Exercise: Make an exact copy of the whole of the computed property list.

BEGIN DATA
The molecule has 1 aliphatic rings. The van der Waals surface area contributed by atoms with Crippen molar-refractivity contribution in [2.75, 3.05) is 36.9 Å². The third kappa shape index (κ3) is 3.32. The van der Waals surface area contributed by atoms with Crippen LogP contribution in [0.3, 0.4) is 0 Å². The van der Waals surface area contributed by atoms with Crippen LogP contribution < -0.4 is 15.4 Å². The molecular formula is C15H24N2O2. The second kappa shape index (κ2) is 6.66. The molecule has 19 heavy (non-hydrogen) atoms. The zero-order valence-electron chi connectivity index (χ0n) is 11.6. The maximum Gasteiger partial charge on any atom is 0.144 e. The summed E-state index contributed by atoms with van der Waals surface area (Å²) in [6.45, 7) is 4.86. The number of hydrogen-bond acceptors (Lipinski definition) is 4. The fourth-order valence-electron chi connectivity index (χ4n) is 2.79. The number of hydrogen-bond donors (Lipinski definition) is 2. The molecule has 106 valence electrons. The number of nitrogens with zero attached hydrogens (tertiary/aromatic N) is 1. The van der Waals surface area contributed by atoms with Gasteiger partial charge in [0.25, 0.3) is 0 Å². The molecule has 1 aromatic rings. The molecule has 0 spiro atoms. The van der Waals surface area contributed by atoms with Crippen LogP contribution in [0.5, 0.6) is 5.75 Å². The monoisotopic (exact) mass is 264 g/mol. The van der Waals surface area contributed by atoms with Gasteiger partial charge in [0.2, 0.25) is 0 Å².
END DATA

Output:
The molecule has 1 aliphatic rings. The van der Waals surface area contributed by atoms with Crippen molar-refractivity contribution in [2.75, 3.05) is 36.9 Å². The third kappa shape index (κ3) is 3.32. The van der Waals surface area contributed by atoms with Crippen LogP contribution in [0.3, 0.4) is 0 Å². The van der Waals surface area contributed by atoms with Crippen LogP contribution < -0.4 is 15.4 Å². The molecular formula is C15H24N2O2. The second kappa shape index (κ2) is 6.66. The molecule has 19 heavy (non-hydrogen) atoms. The zero-order valence-electron chi connectivity index (χ0n) is 11.6. The maximum Gasteiger partial charge on any atom is 0.144 e. The summed E-state index contributed by atoms with van der Waals surface area (Å²) in [6.45, 7) is 4.86. The number of hydrogen-bond acceptors (Lipinski definition) is 4. The fourth-order valence-electron chi connectivity index (χ4n) is 2.79. The number of hydrogen-bond donors (Lipinski definition) is 2. The molecule has 106 valence electrons. The number of nitrogens with zero attached hydrogens (tertiary/aromatic N) is 1. The van der Waals surface area contributed by atoms with Gasteiger partial charge in [0.25, 0.3) is 0 Å². The molecule has 1 aromatic rings. The molecule has 0 spiro atoms. The van der Waals surface area contributed by atoms with Crippen LogP contribution in [0.5, 0.6) is 5.75 Å². The monoisotopic (exact) mass is 264 g/mol. The van der Waals surface area contributed by atoms with Gasteiger partial charge in [0.2, 0.25) is 0 Å².